Ahmet Burhan Ataç, an eight-year-old kid departed to Germany on Sunday for cancer treatment without his parents as the father is in prison and the mother is subject to a travel ban over alleged Gulen links.
An 81-year-old Turkish man, who is known as a “longtime friend of Turkish cleric Fethullah Gülen, was detained by police in the Turkish province of İzmir on Monday due to his links to the Gülen group.
Turkey’s prolonged and arbitrary detention of journalists, human rights defenders, and politicians following the 2016 coup attempt have set back the country’s human rights record, Human Rights Watch said in its World Report 2020 published on Tuesday.
Albanian authorities on Wednesday deported Harun Çelik, a Turkish teacher at a school affiliated with the faith-based Gülen movement in Albania, to Turkey despite a court order releasing him from his five-month incarceration over an extradition request from Ankara.
One such case is the experience of thousands of Turkish people under the Erdogan regime after the failed coup attempt in July 2016. Soon after the coup attempt, Erdogan’s regime launched a crackdown on opponents and critics, detaining thousands of journalists, rights activists, lawyers, teachers and writers for their alleged involvement in anti-state activities.
Ömer Faruk Gergerlioğlu, a member of parliament from Turkey’s left wing pro-Kurdish Peoples’ Democratic Party (HDP), said the health care benefits of a gravely disabled woman were cut off because her son-in-law was a public servant dismissed from his job by government decree.
Asylum seekers are still fleeing Turkey for Canada and other western countries, Kaplan said. “There’s at least 14 families (in my neighbourhood in Ottawa). I mean ladies (with kids). All their husbands have been arrested (in Turkey,)” he said. The women are not comfortable speaking out publicly for fear it could imperil their husbands behind bars in Turkey, he added.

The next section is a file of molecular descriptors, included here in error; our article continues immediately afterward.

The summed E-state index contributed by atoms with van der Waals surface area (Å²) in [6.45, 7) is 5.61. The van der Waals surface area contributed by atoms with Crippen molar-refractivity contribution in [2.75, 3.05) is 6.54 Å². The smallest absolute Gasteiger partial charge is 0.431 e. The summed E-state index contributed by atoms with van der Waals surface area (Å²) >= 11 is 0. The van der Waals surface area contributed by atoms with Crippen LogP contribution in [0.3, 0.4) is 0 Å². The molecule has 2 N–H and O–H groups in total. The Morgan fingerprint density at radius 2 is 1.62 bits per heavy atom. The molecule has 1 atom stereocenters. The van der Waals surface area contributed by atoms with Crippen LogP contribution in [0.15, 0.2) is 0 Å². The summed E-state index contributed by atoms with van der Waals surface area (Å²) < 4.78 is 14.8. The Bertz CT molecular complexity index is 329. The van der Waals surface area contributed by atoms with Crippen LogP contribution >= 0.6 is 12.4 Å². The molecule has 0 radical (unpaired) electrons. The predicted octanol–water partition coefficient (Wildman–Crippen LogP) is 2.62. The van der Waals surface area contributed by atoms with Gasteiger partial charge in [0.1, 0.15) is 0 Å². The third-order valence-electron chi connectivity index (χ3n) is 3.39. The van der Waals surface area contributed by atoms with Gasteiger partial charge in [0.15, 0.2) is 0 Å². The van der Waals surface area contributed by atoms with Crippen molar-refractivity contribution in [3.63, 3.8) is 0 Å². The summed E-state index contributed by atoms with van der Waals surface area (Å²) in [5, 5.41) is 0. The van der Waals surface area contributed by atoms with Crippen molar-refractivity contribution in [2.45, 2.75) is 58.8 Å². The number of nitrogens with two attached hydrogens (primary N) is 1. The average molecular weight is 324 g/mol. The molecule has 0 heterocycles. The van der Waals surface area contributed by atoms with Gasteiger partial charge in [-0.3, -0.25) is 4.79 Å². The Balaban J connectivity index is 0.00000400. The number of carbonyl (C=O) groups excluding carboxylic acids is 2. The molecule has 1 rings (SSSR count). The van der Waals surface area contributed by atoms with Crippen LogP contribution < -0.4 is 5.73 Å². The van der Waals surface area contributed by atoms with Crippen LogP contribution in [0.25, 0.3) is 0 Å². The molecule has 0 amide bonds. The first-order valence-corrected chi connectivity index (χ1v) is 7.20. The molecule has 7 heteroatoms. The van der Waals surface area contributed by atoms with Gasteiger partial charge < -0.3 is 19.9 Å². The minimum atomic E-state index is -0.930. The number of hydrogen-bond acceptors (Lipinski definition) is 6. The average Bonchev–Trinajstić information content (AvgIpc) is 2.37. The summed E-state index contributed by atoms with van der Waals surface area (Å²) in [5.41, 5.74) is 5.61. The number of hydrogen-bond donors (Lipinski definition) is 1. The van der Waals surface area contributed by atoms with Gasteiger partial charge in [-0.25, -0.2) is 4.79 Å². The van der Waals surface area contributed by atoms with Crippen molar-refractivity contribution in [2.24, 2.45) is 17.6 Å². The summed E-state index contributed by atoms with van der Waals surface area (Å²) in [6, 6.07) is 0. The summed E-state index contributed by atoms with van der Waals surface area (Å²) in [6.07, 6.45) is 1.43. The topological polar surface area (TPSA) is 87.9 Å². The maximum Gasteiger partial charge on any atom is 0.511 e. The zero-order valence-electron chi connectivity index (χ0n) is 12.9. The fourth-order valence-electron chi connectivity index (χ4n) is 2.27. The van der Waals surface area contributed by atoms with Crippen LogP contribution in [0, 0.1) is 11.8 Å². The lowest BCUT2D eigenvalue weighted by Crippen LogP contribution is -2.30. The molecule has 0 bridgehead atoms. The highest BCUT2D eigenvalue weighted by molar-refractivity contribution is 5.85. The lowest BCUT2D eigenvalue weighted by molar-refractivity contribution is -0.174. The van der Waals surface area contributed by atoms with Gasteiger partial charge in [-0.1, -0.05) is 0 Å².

Those who believe they were wrongfully sacked can apply to a special commission to have their case reviewed and either be reinstated or compensated. The commission has “failed to uphold international standards and is acting as a de facto rubber stamp for the initial flawed decisions,” Andrew Gardner, Amnesty’s Turkey strategy and research manager, said.
Canada’s Green Party leader and lawmaker Elizabeth May said during a panel discussion held at the Canadian Parliament in Ottawa on widespread human rights violations in Turkey that “I am entirely horrified by the behaviour of the Turkish government. We need to be more speaking out loud.”
Routine extensions of the state of emergency in Turkey have led to profound human rights violations against hundreds of thousands of people – from arbitrary deprivation of the right to work and to freedom of movement, to torture and other ill-treatment, arbitrary detentions and infringements of the rights to freedom of association and expression, according to a report* issued by the UN Human Rights Office on Tuesday.